JUNEAU — Alaska Gov. Mike Dunleavy pushed the idea of Alaska self-sufficiency in his third annual State of the State address, proposing new measures to boost local farming, pharmaceuticals manufacturing and energy production alongside familiar ideas from his first and second speeches to the state.
“He wants to make other opportunities available, take advantage of our real permanent fund in Alaska, which is our resources,” said Rep. Mike Prax, R-North Pole, praising the speech.
Dunleavy delivered his speech by video from Anchorage as state lawmakers watched from their offices at the Alaska State Capitol in Juneau. The speech was prerecorded, said deputy communications director Jeff Turner.
Dunleavy said Alaska is dealing with the COVID-19 pandemic successfully, but pandemic-driven quarantines and shutdowns have “demonstrated to me that we have to examine our own vulnerabilities and reevaluate our dependence upon others.”
To that end, Dunleavy said he will seek to open more land to farming and try to find ways to develop a pharmaceuticals industry in Alaska. He offered no specifics, and Turner said none were immediately available. He said he will seek to develop Alaska’s renewable energy options while trying to defend the state’s ability to drill for oil and gas.
Dunleavy reiterated that he does not want Alaska to be treated like a national park, a message Alaska politicians have used since statehood. President Joe Biden this week issued executive orders that pause oil and gas leasing on federal land.
Dunleavy said he has asked the Legislature for $4 million “to defend Alaska’s statehood and sovereignty against the encroachment of an overreaching federal government.”
Sen. Tom Begich, an Anchorage Democrat and Senate minority leader, called the request a mistake, and one that seems “more about posturing than producing” results.
“He’s going to put $4 million into lawsuits against federal overreach, but that’s what we spend on pre-kindergarten,” Begich said.
The governor reiterated his support for a series of constitutional amendments intended to constrain future state spending and taxation. He also reinforced his request that the Legislature approve $5,000 in Permanent Fund dividend payments this year to help Alaskans suffering from the economic effects of the COVID-19 pandemic.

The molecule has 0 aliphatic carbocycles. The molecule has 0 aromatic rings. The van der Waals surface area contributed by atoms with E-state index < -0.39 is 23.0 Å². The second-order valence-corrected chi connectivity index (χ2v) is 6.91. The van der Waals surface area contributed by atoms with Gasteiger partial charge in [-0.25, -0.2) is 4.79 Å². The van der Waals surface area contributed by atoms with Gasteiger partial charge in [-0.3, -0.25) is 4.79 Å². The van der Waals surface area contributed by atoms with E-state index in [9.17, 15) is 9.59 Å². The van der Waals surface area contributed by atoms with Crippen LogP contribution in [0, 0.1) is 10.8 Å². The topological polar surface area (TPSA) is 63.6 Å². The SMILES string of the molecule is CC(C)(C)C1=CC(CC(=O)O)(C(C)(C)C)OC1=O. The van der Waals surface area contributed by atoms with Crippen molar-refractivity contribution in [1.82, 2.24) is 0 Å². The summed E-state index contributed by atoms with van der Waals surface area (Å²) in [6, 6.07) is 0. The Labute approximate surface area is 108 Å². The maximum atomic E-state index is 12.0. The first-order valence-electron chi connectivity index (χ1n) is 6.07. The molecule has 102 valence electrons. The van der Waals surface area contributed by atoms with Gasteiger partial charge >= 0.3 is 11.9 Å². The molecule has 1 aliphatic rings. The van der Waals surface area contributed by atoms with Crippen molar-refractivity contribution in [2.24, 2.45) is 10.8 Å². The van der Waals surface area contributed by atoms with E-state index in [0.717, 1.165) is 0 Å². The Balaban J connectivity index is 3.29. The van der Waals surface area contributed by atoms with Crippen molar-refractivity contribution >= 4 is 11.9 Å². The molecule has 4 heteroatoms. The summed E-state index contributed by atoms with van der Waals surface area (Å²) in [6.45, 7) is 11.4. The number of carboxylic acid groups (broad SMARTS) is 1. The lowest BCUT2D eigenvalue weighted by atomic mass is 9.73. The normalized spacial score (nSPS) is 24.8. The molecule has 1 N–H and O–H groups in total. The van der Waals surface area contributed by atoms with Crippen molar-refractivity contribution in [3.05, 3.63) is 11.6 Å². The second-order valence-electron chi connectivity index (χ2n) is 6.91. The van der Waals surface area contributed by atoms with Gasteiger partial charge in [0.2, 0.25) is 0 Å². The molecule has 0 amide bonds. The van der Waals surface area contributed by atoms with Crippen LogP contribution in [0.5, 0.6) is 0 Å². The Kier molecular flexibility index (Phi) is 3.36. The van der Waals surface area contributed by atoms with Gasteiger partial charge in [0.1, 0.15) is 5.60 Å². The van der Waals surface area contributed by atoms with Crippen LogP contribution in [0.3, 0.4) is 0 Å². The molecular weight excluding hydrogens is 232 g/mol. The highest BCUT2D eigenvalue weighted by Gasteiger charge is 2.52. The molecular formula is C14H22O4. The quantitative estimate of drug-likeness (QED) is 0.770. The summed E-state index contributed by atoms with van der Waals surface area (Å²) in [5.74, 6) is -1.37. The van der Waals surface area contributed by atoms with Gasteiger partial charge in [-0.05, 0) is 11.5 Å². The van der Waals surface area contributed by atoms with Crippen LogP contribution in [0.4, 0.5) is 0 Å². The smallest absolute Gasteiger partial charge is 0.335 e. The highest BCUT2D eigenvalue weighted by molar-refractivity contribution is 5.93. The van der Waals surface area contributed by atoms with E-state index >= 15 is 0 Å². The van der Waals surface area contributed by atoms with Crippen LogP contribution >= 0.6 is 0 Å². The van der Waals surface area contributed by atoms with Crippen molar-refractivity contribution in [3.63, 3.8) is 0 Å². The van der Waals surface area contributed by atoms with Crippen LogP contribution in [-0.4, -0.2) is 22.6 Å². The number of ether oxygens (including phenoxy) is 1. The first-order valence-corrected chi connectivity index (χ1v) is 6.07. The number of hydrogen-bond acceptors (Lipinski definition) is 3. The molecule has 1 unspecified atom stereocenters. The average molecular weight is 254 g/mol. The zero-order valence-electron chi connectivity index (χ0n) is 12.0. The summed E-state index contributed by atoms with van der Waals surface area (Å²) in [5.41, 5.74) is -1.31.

Some lawmakers support that idea, but others say it doesn’t make fiscal sense because it would violate limits on sustainable spending from the Permanent Fund, reducing the amount of money for dividends and services in the future.
“It’s a little like going 110 in a 55,” said Rep. Matt Claman, D-Anchorage, referring to highway speed limits.
Dunleavy said he will reintroduce a bill to legalize “gaming” in Alaska, but Turner was unable to provide immediate details. Legislators, watching in Juneau, also said they were unsure whether the governor was referring to a legalized lottery proposed last year or something broader.
Begich said he was disappointed the governor didn’t unveil a fiscal plan.
“I honestly believe we’ve gambled too many times on our future, and that’s not the answer,” he said.
The governor proposed a handful of education-related initiatives, saying he will form a “temporary ‘Governor’s Office of Reading Instruction’” to ensure education-related COVID-19 relief funding is targeted at improving students’ reading skills.
The governor also said he will introduce legislation that would increase funding for homeschooling programs operated by local school districts. He also said he has directed the state Department of Education and Early Development to create summer camps “to boost the reading, math, and coding skills of our students, and to create an apprenticeship program that will allow high schoolers to earn credit while working for local businesses.”
“I think there’s more to the governor’s speech than just aspirations,” said Sen. Gary Stevens, R-Kodiak, who praised the governor and pleged to hold the governor’s “feet to the fire” on fulfilling his promises.
Legislative reference librarian Jennifer Fletcher said she is aware of no other case when a governor delivered the annual address remotely instead of in a joint session of the Legislature.
In a recorded response, Claman thanked the governor for recording the speech from Anchorage, “so that we can all stay safe in the midst of the COVID-19 pandemic.”
“It was very different. Normally, it’s a very crowded room with all of his staff, and it’s exciting,” said Senate President Peter Micciche, R-Soldotna.
“It was different on a screen,” said Micciche, who watched it from his office with two aides.